Samantha Harris, Susan Lucci “adore” Cloris Leachman

Last week, an alleged anonymous show staffer said that people were “downright concerned” that Cloris Leachman was making Dancing with the Stars 7 “a big joke,” and that co-host Samantha Harris was “sick and tired” of the actress’ antics.

Predictably, people who are actually willing to talk on the record say that the alleged staff member’s allegations in the Chicago Sun-Times are innaccurate–which is either yet another reason not to trust anonymous sources, or an outstanding example of immediate damage control on behalf of the series.

“This story could not be further from the truth. I adore Cloris Leachman and have had so much fun working with her this season. She even peeks into my dressing room each night, on the way to the set, to say hi. She’s wonderfully entertaining and I love how she keeps us all on our toes!” Samantha told People.

The report also said Susan Lucci was “outraged” over Cloris’ success in the competition, but surprise, that’s not true, either. “It’s a ridiculous rumor. I adore Cloris. We are very supportive towards each other. I enjoy her and we have wonderful conversations all the time,” Lucci told the magazine.

Dancing Host Samantha Harris: ‘I Adore Cloris’ [People]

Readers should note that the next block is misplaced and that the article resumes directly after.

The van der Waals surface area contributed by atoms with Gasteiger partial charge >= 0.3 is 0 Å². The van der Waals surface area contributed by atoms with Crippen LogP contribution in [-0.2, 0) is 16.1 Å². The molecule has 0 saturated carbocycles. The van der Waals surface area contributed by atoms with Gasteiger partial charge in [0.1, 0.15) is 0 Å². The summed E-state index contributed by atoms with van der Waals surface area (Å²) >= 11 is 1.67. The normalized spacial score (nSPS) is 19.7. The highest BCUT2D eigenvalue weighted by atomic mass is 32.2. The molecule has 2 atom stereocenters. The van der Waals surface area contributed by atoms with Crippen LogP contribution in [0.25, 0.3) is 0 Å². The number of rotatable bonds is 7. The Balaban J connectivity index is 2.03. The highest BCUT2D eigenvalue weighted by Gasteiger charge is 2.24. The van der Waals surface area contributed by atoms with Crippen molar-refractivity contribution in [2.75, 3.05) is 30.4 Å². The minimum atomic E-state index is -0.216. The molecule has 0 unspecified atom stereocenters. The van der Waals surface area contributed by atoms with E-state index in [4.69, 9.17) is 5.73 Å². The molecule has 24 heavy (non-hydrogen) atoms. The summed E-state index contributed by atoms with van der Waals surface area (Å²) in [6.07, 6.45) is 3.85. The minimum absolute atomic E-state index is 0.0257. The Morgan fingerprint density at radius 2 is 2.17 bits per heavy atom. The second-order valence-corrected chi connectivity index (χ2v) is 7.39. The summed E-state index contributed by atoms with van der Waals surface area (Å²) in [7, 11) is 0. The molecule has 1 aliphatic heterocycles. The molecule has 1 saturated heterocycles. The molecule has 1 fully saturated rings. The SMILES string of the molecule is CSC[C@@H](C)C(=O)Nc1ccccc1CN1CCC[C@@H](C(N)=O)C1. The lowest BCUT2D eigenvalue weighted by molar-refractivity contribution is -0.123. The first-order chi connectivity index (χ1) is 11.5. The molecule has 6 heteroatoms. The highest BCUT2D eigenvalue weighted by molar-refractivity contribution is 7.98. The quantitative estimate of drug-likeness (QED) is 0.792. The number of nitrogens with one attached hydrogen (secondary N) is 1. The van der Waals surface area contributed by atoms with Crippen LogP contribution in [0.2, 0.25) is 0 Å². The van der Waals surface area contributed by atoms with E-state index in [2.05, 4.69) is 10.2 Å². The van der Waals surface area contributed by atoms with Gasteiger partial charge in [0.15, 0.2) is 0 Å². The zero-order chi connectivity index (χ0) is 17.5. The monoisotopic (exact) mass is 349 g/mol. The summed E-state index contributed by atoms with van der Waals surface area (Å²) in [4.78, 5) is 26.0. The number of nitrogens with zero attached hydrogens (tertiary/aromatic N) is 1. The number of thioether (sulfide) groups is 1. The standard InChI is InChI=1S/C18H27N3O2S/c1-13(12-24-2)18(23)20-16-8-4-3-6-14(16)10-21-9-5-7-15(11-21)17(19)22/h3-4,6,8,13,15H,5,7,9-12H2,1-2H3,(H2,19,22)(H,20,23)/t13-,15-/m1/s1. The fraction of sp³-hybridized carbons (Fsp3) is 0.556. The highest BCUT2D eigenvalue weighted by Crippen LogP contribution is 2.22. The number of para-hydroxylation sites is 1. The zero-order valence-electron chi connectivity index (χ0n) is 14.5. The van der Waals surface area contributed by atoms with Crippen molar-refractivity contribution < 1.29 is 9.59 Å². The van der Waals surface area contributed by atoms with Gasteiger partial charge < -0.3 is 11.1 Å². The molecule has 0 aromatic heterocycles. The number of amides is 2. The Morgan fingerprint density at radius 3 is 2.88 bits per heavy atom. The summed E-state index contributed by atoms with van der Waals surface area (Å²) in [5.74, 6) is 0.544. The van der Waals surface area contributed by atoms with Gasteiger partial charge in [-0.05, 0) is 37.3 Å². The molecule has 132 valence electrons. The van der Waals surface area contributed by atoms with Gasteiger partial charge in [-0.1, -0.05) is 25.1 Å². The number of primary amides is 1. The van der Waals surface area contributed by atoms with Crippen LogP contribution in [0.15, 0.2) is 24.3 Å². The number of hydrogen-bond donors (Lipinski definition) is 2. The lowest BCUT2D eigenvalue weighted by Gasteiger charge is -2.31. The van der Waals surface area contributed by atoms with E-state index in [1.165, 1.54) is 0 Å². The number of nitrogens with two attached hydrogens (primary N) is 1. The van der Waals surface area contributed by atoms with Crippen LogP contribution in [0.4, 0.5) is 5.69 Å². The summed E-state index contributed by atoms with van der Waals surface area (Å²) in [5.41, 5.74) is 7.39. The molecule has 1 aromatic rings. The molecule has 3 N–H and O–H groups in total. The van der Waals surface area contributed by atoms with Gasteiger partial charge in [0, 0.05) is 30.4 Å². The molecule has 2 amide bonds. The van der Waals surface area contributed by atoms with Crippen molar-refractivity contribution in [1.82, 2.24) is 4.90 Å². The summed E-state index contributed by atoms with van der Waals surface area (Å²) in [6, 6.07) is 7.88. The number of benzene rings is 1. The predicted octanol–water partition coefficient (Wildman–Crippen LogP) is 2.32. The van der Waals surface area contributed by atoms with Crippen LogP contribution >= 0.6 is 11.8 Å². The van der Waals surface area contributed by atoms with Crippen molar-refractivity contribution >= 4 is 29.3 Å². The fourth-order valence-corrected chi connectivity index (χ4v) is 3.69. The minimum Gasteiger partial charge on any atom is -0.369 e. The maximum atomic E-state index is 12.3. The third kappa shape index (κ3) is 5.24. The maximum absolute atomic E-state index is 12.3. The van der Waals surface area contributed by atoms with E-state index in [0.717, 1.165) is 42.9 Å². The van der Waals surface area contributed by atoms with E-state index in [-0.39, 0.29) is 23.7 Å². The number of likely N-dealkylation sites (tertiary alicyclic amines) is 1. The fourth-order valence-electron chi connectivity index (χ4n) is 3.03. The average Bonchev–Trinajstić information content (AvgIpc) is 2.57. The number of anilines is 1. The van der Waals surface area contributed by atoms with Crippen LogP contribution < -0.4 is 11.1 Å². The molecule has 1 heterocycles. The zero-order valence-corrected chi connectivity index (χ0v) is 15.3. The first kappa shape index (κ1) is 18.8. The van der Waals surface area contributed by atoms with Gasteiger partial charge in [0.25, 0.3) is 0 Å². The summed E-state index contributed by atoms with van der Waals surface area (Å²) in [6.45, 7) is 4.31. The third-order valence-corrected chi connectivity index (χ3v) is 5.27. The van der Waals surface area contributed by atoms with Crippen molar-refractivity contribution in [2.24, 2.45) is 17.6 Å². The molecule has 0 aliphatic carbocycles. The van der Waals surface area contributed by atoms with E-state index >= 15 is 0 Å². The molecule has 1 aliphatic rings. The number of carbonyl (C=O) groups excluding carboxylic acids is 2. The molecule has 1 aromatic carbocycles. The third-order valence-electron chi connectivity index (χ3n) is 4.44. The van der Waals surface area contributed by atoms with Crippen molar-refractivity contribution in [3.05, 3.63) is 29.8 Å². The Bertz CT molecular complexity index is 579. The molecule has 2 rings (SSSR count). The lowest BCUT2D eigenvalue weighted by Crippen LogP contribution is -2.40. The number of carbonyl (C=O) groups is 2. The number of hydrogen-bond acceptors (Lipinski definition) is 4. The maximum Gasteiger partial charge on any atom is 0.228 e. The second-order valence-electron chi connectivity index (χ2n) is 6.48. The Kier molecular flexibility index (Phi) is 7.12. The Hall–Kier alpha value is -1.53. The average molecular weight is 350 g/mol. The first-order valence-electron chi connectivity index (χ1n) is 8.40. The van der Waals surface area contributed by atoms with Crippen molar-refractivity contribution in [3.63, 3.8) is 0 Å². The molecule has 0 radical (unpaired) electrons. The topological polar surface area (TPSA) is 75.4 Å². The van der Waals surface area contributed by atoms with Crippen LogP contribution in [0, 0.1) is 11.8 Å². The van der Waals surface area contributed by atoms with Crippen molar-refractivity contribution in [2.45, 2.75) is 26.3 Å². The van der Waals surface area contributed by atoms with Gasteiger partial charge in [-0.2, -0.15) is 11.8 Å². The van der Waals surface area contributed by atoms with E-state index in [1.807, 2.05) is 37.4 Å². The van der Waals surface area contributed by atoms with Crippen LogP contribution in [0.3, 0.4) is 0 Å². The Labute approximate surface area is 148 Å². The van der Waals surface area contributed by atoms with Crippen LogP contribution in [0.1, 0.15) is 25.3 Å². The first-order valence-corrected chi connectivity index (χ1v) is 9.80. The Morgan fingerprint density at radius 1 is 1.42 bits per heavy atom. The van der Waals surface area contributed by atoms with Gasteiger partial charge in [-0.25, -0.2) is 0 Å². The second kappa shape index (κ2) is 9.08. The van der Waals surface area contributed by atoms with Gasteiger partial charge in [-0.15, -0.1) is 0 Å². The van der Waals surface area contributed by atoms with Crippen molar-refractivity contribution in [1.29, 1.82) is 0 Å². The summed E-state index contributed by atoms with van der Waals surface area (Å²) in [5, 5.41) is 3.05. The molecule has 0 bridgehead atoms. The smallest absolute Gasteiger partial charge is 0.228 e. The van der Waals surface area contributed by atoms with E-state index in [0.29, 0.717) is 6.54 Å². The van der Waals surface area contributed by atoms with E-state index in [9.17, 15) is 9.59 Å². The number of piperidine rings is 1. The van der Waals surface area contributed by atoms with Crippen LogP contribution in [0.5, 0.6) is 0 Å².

The Sing-Off loses its star

Ben Folds

NBC's super-fun December a capella singing competition The Sing-Off is returning, but without its star judge, Ben Folds, and only as a two-hour special. Those are really depressing changes for a series that proved itself to be a super-fun show when it returned last December.


A film director talks about becoming a reality TV character

Anna Martemucci

What is it like to have your life turned into reality TV? Director Anna Martemucci, one of the two directors featured on Starz' exceptional reality series, talks about that, the competition, and her collaboration with her husband and brother-in-law.

Plus: How the show's producers tried to keep the $250,000 competition fair.

about the writer

Andy Dehnart is a journalist who has covered reality television for more than 15 years and created reality blurred in 2000. A member of the Television Critics Association, his writing and criticism about television, culture, and media has appeared on NPR and in Playboy, Buzzfeed, and many other publications. Andy, 36, also directs the journalism program at Stetson University in Florida, where he teaches creative nonfiction and journalism. He has an M.F.A. in nonfiction writing and literature from Bennington College. More about reality blurred and Andy.